Lout fitting

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Lounger fitting on a yacht: on the right the mast with riveted fitting; next to it the bolt with the horizontal pivot bearing; on the left the tree with the vertical pivot bearing in the middle of the picture. Above the neck of the mainsail

A lounger fitting is used to create a flexible connection between the mast and boom on dinghies and sailing yachts with sloping sails . This connection can be moved in two axes in order to adapt the sail to different wind directions.

The Lümmel fitting is actually a further development of the Lümmels , a bolt that z. B. of the large tree or in the case of loading trees made it possible to move. At that time it was often a hook-shaped iron in the shape of a gooseneck. The lout made it possible to turn the spar and raise and lower it.

The gooseneck is composed of a screwed or riveted to the mast fitting with two superposed eyelets (lout the bearings). These eyelets are connected with a thick bolt, onto which an intermediate piece is placed, around which the tree can later be rotated in a horizontal direction. At the intermediate piece there is another, horizontal, axis to which the tree is attached via the actual lout fitting. As a result, it can also be moved up and down, which is needed to compensate for different wind strengths. On the upper part there is another eyelet or a hook to which the neck of the (main) sail is attached .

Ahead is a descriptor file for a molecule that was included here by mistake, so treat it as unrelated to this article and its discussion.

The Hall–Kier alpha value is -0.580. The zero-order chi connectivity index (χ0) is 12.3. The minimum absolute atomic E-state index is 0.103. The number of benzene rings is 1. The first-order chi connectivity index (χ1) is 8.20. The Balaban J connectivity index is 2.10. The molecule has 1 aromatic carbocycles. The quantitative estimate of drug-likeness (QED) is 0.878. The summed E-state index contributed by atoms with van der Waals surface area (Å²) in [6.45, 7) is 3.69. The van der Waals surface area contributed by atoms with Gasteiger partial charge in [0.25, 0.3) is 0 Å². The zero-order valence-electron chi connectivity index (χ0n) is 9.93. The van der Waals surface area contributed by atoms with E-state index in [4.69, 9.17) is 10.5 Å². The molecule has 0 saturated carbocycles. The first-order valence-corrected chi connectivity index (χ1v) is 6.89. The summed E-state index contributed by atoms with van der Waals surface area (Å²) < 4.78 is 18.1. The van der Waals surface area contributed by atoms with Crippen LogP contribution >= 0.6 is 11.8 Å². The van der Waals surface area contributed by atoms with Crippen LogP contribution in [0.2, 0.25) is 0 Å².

The terminology is not entirely clear: Lümmel fitting is sometimes used to describe the fitting at the end of the boom, and sometimes the entire connection, which consists of at least six parts (bearing, spacer, boom fitting, two bolts and a hook for the sail; plus a safety device split pins and washers ).

See also


  • Joachim Schult: Sailors Lexicon . 13th edition. Delius Klasing Verlag, Bielefeld 2008, ISBN 978-3-7688-1041-8 , keywords Lümmel and Lümmel-Beschlag